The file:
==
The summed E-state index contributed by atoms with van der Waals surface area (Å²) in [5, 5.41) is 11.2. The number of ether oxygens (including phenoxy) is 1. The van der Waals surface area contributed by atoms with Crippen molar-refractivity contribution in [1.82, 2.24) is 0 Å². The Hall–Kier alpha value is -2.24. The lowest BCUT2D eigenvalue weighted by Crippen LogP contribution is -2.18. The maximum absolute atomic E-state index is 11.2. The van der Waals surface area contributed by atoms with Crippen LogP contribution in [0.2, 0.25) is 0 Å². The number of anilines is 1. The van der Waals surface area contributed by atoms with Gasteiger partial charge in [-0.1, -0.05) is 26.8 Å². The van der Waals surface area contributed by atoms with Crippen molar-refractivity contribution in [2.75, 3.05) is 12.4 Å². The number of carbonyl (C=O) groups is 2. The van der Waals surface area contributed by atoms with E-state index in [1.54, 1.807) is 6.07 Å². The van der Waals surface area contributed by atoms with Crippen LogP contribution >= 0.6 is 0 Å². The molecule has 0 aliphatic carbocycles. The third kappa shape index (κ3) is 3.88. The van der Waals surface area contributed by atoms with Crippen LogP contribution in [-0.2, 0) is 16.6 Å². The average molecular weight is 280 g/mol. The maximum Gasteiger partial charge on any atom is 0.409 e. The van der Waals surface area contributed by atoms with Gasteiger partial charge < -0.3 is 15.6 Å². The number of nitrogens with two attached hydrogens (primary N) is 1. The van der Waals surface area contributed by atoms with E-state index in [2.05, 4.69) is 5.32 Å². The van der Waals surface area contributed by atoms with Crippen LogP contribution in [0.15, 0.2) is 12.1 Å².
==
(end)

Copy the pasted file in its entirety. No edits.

The summed E-state index contributed by atoms with van der Waals surface area (Å²) in [5, 5.41) is 11.2. The number of ether oxygens (including phenoxy) is 1. The van der Waals surface area contributed by atoms with Crippen molar-refractivity contribution in [1.82, 2.24) is 0 Å². The Hall–Kier alpha value is -2.24. The lowest BCUT2D eigenvalue weighted by Crippen LogP contribution is -2.18. The maximum absolute atomic E-state index is 11.2. The van der Waals surface area contributed by atoms with Crippen LogP contribution in [0.2, 0.25) is 0 Å². The number of anilines is 1. The van der Waals surface area contributed by atoms with Gasteiger partial charge in [-0.1, -0.05) is 26.8 Å². The van der Waals surface area contributed by atoms with Crippen molar-refractivity contribution in [2.75, 3.05) is 12.4 Å². The number of carbonyl (C=O) groups is 2. The van der Waals surface area contributed by atoms with E-state index in [1.54, 1.807) is 6.07 Å². The van der Waals surface area contributed by atoms with Crippen LogP contribution >= 0.6 is 0 Å². The molecule has 0 aliphatic carbocycles. The third kappa shape index (κ3) is 3.88. The van der Waals surface area contributed by atoms with Crippen LogP contribution in [-0.2, 0) is 16.6 Å². The average molecular weight is 280 g/mol. The maximum Gasteiger partial charge on any atom is 0.409 e. The van der Waals surface area contributed by atoms with Gasteiger partial charge < -0.3 is 15.6 Å². The number of nitrogens with two attached hydrogens (primary N) is 1. The van der Waals surface area contributed by atoms with E-state index in [2.05, 4.69) is 5.32 Å². The van der Waals surface area contributed by atoms with Crippen LogP contribution in [0.15, 0.2) is 12.1 Å².